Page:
Instead, he uses street signs as a metaphor for the degeneration and degradation of the city. Once, the signs were made of fired ceramics or carved in Jerusalem stone, decorated and elegant. Today, they are made out of plastic or cheap tin, thinly covered with chipped enamel.
Once, Jaffa Road was a major commercial center. Then, with the Mandate and the immigration of Jews from Germany and central Europe, British officers and officials, Jews and Arabs would sit together at European-like coffee shops with professional waiters. Classy and educated, in a time of relative prosperity, the customers demanded foreign newspapers and quality service.
Kroyanker never loses his sense of humor or appreciation and he has a good eye for some of Jerusalem’s most quirky qualities. The intersection of King George Avenue and Jaffa Road, for example, popularly known as the ’intersection of the x’s,’ where decades ago Jerusalemites refused to cross the streets according to the newly installed traffic lights, forcing municipal authorities to institute a traffic pattern that allows Jerusalemites to cross the intersection diagonally, as they always have.
And, then, of course, there’s the Ma’ayan Stub store — which, Kroyanker contends, wasn’t any more fashionable when it was established in the 1940s than it is today, but somehow seemed to fit right in with the elegant coffee shops.
’There was always a special Jerusalem modesty,’ he says. ’Jerusalemites were never ostentatious. But Jaffa Road was alive, a center of urban activity.’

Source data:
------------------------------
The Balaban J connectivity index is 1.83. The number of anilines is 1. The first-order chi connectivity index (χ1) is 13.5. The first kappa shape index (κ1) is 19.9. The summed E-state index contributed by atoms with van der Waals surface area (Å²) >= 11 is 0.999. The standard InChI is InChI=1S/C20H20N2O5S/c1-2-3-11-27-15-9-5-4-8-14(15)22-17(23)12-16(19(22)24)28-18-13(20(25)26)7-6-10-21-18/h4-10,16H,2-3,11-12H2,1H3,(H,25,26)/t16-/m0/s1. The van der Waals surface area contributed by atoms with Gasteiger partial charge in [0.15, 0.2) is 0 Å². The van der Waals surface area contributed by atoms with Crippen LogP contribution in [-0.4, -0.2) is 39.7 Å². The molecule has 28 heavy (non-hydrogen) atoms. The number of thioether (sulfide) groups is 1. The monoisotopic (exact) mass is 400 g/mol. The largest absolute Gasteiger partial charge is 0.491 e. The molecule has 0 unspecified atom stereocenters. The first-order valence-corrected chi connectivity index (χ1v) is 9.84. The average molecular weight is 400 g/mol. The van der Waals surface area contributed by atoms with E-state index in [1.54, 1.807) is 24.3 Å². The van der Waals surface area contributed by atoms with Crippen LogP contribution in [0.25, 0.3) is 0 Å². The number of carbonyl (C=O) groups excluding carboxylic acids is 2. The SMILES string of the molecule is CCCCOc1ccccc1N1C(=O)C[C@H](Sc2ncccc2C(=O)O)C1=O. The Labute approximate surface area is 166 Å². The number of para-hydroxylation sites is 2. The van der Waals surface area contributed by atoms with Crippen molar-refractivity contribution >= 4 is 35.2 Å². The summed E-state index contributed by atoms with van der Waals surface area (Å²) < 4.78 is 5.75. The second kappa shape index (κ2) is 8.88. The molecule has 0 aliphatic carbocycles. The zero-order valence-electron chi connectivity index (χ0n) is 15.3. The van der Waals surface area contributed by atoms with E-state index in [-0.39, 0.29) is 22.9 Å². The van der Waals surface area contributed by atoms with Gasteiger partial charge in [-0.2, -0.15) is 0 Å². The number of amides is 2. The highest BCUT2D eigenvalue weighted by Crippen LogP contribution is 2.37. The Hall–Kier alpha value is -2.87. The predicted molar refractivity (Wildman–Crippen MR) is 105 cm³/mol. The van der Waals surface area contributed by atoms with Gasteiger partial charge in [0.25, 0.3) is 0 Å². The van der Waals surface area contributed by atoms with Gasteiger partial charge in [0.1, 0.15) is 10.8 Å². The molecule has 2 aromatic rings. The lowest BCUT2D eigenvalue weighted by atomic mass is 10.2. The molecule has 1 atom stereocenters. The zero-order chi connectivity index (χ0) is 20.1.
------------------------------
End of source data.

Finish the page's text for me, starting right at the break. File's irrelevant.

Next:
But on a Saturday morning earlier this month, when Kroyanker took In Jerusalem on a tour of the ’urban townscape’ of Jaffa Road, downtown Jerusalem is nearly deserted.
A few haredi families with many children, all dressed in Shabbat finery, walk along the empty sidewalks. Foreign workers, some of them drunk, return from the Old City, carrying a few vegetables in plastic bags.
And the homeless seem to move more freely on Shabbat, uninhibited by the police.
Viewing the nearly empty streets, Kroyanker says, ’A downtown should never be empty. Not if the city is alive.’
Later, the Baroud restaurant and the ’Feingold Courtyard’ will fill up with Jerusalemites and even a few ex-pats from Tel Aviv, who come down to feel that ’special Jerusalem feeling’ that they miss before they flee back to their modern city.
Against the emptiness, the neglect and ugliness stand out even more sharply, unobscured by the traffic or construction. Proud Jaffa Road once welcomed kaisers, kings and generals. Today it is bruised and neglected.
The few who actually venture onto Jaffa Road on a weekday may not notice these details; maybe we’ve gotten used to them. But Kroyanker seems to see everything. And once he points out a detail, it becomes like a simile explained or a story brilliantly illustrated: you just can’t see it any other way anymore.
He points out the crude hand-painted signs that obscure beautiful, filigree like wrought-iron grills; the thoughtless additions that cover intricate moldings; air conditioning compressors that hide arched doorways.
’Look at these beautiful buildings, built over a hundred years ago,’ he points to five buildings just east of King George Avenue. ’This street could be beautiful. Truly European.’
But it isn’t.
’Once, Jerusalem had life, it had vitality. But Jaffa Road was amputated, crudely, cruelly, in 1948, and the natural development of the city was cut off,’ he explains.
And terror has taken its toll, too. ’No street in the world has had as many terrorist attacks, as many people killed as Jaffa Road,’ he claims.